The Lawsuit Against Montana’s New Illegal Immigrant Restrictions
LR-121 was passed by a large majority of the citizens of Montana through the referendum process. In the weeks before LR-121 is set to be implemented (on Jan. 1), the constitutional standing of the law has been brought into question.
“It’s our view that it wasn’t really explained to them what all the parts of it are, how it’s going to work,” explains Brian Miller, one of the attorneys against LR-121, “I think that a lot of people would be surprised to find out for instance that the adoption of LR-121 could lead to the implementation of Real ID in Montana.”
One of the main pieces of constitutional ammo in the argument is a 1982 court case out of Texas known as Plyler vs. Doe in which the Supreme Court held that “aliens, even illegal ones, are subject to the protection against arbitrary state action contained in the Fourteenth Amendment”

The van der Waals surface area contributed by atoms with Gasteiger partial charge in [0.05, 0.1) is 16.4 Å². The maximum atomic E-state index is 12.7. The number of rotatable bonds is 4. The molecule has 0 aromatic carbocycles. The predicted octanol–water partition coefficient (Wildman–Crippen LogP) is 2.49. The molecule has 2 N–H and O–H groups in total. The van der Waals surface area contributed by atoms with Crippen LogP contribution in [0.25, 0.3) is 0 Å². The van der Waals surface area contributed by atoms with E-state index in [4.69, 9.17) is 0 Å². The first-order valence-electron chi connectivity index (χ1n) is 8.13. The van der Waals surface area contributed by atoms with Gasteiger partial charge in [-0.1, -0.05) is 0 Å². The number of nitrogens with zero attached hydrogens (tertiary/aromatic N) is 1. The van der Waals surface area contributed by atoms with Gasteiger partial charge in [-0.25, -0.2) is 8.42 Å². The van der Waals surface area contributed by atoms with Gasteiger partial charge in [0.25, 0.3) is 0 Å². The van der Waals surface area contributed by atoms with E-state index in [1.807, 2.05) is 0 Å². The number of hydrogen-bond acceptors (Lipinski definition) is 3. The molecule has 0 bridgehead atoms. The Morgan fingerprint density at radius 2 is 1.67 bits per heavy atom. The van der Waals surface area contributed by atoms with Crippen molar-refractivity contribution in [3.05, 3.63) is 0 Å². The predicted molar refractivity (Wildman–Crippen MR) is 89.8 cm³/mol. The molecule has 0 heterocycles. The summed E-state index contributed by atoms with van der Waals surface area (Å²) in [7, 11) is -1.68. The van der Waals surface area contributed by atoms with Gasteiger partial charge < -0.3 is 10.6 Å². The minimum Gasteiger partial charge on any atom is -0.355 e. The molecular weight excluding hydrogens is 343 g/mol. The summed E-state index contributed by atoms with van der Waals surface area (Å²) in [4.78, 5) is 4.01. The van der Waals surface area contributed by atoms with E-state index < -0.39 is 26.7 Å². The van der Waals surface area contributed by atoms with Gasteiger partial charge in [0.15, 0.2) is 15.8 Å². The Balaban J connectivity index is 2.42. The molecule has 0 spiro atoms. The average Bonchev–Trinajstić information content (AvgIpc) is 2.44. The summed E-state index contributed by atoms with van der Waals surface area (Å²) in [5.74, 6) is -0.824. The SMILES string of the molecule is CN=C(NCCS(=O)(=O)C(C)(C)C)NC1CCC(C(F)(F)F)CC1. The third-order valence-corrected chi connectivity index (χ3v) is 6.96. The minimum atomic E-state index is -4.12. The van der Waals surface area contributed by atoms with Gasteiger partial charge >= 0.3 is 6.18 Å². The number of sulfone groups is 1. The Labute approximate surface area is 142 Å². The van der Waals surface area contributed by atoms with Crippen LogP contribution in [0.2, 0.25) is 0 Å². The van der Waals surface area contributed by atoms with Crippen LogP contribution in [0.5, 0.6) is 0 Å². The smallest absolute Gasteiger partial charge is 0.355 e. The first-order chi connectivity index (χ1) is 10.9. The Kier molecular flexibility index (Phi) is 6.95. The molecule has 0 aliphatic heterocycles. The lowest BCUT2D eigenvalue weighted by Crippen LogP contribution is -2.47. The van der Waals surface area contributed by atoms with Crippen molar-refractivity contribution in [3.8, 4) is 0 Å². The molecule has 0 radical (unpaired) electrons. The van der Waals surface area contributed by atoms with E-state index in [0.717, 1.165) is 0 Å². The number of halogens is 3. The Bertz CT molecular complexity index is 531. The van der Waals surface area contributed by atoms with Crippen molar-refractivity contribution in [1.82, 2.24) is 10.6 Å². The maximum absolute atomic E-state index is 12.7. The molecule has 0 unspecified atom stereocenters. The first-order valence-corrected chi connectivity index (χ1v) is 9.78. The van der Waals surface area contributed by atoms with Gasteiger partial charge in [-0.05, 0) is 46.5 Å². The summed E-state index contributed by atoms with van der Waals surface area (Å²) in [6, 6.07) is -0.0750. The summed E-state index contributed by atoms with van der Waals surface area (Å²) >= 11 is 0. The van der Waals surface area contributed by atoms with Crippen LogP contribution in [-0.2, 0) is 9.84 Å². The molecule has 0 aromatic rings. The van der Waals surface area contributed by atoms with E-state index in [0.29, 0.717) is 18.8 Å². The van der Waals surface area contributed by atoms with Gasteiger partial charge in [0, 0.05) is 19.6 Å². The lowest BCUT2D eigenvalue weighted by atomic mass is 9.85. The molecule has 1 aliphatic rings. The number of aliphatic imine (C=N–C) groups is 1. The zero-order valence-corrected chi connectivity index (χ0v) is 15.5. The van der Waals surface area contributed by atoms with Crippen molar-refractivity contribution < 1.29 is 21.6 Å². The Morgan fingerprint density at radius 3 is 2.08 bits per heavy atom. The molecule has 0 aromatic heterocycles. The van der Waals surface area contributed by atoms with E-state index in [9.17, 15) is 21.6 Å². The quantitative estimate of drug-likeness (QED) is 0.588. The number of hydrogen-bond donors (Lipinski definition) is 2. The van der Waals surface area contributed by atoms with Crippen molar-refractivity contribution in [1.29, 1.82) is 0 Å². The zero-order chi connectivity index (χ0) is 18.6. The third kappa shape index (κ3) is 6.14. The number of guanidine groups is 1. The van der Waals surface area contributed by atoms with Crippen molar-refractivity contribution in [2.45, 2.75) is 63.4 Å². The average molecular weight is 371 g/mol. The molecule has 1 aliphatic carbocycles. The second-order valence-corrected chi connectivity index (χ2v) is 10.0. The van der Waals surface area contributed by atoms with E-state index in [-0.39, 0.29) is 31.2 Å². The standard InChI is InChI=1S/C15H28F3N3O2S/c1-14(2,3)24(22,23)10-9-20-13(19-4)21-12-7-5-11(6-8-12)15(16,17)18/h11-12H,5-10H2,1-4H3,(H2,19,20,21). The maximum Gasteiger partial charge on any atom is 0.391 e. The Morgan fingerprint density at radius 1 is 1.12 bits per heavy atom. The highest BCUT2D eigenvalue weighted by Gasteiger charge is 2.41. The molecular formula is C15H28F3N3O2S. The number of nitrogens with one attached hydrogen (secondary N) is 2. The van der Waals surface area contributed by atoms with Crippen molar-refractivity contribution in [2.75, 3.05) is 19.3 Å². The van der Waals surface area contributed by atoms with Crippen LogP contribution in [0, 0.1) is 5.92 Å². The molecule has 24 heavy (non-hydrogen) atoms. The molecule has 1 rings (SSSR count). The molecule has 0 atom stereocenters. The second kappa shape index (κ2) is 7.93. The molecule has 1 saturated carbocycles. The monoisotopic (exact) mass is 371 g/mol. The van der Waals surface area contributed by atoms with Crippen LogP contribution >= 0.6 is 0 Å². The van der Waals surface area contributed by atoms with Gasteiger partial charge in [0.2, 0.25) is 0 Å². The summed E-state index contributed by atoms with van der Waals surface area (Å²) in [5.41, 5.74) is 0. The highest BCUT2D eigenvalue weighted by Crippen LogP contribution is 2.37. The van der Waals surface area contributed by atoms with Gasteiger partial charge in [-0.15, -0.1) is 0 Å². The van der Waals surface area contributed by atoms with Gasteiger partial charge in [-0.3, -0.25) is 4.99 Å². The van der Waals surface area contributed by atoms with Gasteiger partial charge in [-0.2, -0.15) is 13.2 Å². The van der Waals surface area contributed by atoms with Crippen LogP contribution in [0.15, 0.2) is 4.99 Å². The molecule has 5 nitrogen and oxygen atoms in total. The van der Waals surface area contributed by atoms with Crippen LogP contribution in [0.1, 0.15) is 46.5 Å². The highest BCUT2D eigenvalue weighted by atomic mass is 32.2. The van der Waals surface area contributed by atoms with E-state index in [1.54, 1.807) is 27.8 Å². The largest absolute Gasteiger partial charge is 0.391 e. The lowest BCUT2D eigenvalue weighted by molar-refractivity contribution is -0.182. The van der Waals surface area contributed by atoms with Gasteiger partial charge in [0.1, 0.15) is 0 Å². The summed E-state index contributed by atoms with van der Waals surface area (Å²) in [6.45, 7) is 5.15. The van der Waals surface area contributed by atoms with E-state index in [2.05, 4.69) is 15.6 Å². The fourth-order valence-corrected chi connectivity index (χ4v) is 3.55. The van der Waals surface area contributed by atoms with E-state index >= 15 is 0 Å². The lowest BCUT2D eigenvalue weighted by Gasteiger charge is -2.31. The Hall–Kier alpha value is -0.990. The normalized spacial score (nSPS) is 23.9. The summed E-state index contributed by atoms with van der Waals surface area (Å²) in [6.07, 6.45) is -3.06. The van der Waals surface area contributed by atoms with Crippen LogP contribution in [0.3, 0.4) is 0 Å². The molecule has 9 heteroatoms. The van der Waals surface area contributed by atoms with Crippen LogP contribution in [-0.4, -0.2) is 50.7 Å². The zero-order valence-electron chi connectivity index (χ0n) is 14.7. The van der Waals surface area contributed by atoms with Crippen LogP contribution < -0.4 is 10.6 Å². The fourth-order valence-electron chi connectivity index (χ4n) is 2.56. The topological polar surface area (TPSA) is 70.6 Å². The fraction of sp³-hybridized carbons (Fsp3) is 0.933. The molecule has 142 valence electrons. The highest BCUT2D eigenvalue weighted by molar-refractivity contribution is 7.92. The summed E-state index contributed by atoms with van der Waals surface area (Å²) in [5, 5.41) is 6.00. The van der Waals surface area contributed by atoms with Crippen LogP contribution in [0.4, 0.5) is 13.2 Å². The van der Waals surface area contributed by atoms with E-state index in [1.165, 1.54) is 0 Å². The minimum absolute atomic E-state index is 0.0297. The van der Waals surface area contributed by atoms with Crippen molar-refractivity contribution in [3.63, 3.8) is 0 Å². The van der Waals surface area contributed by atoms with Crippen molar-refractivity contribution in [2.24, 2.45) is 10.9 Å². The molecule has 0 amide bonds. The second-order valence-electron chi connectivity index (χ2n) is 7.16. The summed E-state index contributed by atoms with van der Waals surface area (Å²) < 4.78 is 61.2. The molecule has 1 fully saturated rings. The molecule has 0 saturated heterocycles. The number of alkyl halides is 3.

Interview with plaintiff’s attorney, Brian Miller:
Full text of LR-121 as it appeared on the Nov. 2012 Montana ballot:
AN ACT DENYING CERTAIN STATE-FUNDED SERVICES TO ILLEGAL ALIENS; ESTABLISHING PROCEDURES FOR DETERMINING A PERSON’S CITIZENSHIP STATUS; PROVIDING THAT THE PROPOSED ACT BE SUBMITTED TO THE QUALIFIED ELECTORS OF MONTANA; AND PROVIDING AN EFFECTIVE DATE AND AN APPLICABILITY DATE.
LR-121 prohibits providing state services to people who are not U.S. citizens and who have unlawfully entered or unlawfully remained in the United States. Under LR-121, every individual seeking a state service, such as applying for any state licenses, state employment, unemployment or disability benefits, or aid for university students, must provide evidence of U.S. citizenship or lawful alien status, and/or have their status verified through federal databases. State agencies must notify the U.S. Department of Homeland Security of noncitizens who have unlawfully entered or remained in the U.S. and who have applied for state services. The costs associated with verifying U.S. citizenship or lawful alien status will vary by agency and cannot be precisely determined. However, on-going costs may include: hiring and training state personnel to use various federal databases; software, hardware and search charges; and information assessment and management costs.